How does a graduation ceremony work?

Written by pauline gill
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How does a graduation ceremony work?
The mortarboard and scroll feature in all graduation ceremonies. (ClickArt by Broderbund)

Most societies recognise the rite of passage, when a person enters a new stage in life. Marriage is a rite of passage, and graduation from high school or college is also a rite of passage. Most ceremonies honouring this new stage of life include rituals. The traditional graduation ceremony includes marching to Pomp and Circumstance No. 1 by Sir Edward Elgar, who inspired the music when he received an Honorary Doctor of Music degree at Yale in 1905. Princeton followed with the music in 1907. Soon, the tradition caught on throughout the country. The mortar board and gown have a long history, dating back to medieval clergy and European universities. In 1895, American institutes formed the Intercollegiate Commission, which standardised the academic dress. Today, students still march into the auditorium wearing the cap and gown and marching to Pomp and Circumstance.

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Brief History of the Traditional Graduation Ceremony

Most societies recognise the rite of passage, when a person enters a new stage in life. Marriage is a rite of passage, and graduation from university is also a rite of passage. Most ceremonies honouring this new stage of life include rituals. The traditional graduation ceremony includes a procession to inspiring music, such as Pomp and Circumstance No. 1 by Sir Edward Elgar, who inspired the music when he received an Honorary Doctor of Music degree at Yale in 1905. The mortar board and gown have a long history, dating back to medieval clergy and European universities.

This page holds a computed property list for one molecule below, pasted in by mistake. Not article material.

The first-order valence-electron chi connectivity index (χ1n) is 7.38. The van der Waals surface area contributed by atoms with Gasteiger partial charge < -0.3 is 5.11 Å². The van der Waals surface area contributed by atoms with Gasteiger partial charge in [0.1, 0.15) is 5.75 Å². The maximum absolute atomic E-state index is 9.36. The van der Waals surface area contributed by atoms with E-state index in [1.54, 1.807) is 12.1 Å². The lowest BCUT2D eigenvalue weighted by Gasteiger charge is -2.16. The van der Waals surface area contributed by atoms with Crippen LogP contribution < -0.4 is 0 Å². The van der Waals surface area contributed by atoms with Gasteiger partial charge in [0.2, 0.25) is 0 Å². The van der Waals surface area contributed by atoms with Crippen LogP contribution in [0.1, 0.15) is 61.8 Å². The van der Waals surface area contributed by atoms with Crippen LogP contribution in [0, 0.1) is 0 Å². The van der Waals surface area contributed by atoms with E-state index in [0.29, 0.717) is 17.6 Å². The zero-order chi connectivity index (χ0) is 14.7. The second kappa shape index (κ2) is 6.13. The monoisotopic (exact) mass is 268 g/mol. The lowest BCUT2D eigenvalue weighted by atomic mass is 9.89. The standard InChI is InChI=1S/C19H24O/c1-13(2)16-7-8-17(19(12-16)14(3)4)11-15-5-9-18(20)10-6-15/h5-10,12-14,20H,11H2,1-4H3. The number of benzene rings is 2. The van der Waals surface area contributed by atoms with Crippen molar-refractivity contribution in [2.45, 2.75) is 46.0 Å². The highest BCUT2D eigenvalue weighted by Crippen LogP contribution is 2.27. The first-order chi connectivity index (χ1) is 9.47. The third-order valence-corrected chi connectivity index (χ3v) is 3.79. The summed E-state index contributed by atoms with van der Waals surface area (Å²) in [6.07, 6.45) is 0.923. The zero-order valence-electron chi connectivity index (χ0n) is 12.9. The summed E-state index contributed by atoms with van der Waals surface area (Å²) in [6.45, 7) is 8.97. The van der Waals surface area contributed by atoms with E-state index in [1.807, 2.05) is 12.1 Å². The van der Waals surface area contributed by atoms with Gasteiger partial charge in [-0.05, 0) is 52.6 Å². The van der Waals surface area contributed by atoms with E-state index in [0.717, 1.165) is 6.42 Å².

The graduation ceremony

The faculty usually marches into a gymnasium or auditorium ahead of the graduating class. Professors wear their academia clothing. Once the faculty sits, the procession begins with the graduate preceded by a ceremonial mace. The audience stands as the graduates enter. The class is guided in by class marshals, who direct them to their seats and guide them when to sit and stand. Chancellor of the university will welcome everyone to the ceremony. The names of each graduating student is then called out. The roll call is ordered either by classification of degree or by subject. When a student's name is called, he walks up on the stage where he receives his degree certificate from the Chancellor. Students may then shake hands with school board members or other faculty. This process gives students a moment when the stage belongs to them. The scroll each student receives is not her actual degree certificate. This is mailed out at a later date. Students then move their tassels from the right to the left, a symbol of rite of passage from student to graduate. Most ceremonies last 2 to 3 hours, depending upon how many graduates there are, the length of speeches and how many musical selections are performed.

Rite of passage

The rite of passage has three stages: separation, transition and incorporation. The student's journey is similar to these stages. For the graduate, separation is during the struggles of school, transition is the ceremony process, and incorporation is "turning the tassel." The ritual of graduation adds a touch of melancholy and pride to the rite of passage. Parents watch their children pass to a new stage of life, and graduates feel satisfied in their accomplishments.

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